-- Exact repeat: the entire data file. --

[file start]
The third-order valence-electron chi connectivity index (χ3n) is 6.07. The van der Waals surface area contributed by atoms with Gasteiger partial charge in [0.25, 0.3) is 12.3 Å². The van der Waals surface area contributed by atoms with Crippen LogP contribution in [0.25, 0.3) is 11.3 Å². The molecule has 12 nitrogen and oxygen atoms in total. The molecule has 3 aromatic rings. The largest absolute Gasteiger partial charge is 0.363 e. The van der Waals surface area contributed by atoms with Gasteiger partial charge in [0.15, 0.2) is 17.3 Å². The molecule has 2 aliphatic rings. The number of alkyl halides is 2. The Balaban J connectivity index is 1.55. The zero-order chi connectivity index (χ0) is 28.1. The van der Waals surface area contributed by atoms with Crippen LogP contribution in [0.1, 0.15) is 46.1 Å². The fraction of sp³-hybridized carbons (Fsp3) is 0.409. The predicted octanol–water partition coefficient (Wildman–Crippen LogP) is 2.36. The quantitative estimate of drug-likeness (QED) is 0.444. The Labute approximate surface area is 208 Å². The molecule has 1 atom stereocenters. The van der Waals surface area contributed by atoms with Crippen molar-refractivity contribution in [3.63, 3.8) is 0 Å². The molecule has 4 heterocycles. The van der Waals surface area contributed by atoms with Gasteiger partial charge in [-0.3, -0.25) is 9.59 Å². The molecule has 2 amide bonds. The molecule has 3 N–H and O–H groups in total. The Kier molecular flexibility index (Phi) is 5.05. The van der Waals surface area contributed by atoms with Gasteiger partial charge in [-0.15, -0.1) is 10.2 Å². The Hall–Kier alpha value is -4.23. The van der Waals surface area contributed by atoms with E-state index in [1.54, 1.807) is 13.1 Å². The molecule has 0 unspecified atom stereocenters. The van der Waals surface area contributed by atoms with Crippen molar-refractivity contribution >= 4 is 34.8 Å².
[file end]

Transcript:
The third-order valence-electron chi connectivity index (χ3n) is 6.07. The van der Waals surface area contributed by atoms with Gasteiger partial charge in [0.25, 0.3) is 12.3 Å². The van der Waals surface area contributed by atoms with Crippen LogP contribution in [0.25, 0.3) is 11.3 Å². The molecule has 12 nitrogen and oxygen atoms in total. The molecule has 3 aromatic rings. The largest absolute Gasteiger partial charge is 0.363 e. The van der Waals surface area contributed by atoms with Gasteiger partial charge in [0.15, 0.2) is 17.3 Å². The molecule has 2 aliphatic rings. The number of alkyl halides is 2. The Balaban J connectivity index is 1.55. The zero-order chi connectivity index (χ0) is 28.1. The van der Waals surface area contributed by atoms with Crippen LogP contribution in [0.1, 0.15) is 46.1 Å². The fraction of sp³-hybridized carbons (Fsp3) is 0.409. The predicted octanol–water partition coefficient (Wildman–Crippen LogP) is 2.36. The quantitative estimate of drug-likeness (QED) is 0.444. The Labute approximate surface area is 208 Å². The molecule has 1 atom stereocenters. The van der Waals surface area contributed by atoms with Crippen molar-refractivity contribution in [3.63, 3.8) is 0 Å². The molecule has 4 heterocycles. The van der Waals surface area contributed by atoms with Gasteiger partial charge in [-0.3, -0.25) is 9.59 Å². The molecule has 2 amide bonds. The molecule has 3 N–H and O–H groups in total. The Kier molecular flexibility index (Phi) is 5.05. The van der Waals surface area contributed by atoms with Gasteiger partial charge in [-0.15, -0.1) is 10.2 Å². The Hall–Kier alpha value is -4.23. The van der Waals surface area contributed by atoms with E-state index in [1.54, 1.807) is 13.1 Å². The molecule has 0 unspecified atom stereocenters. The van der Waals surface area contributed by atoms with Crippen molar-refractivity contribution >= 4 is 34.8 Å².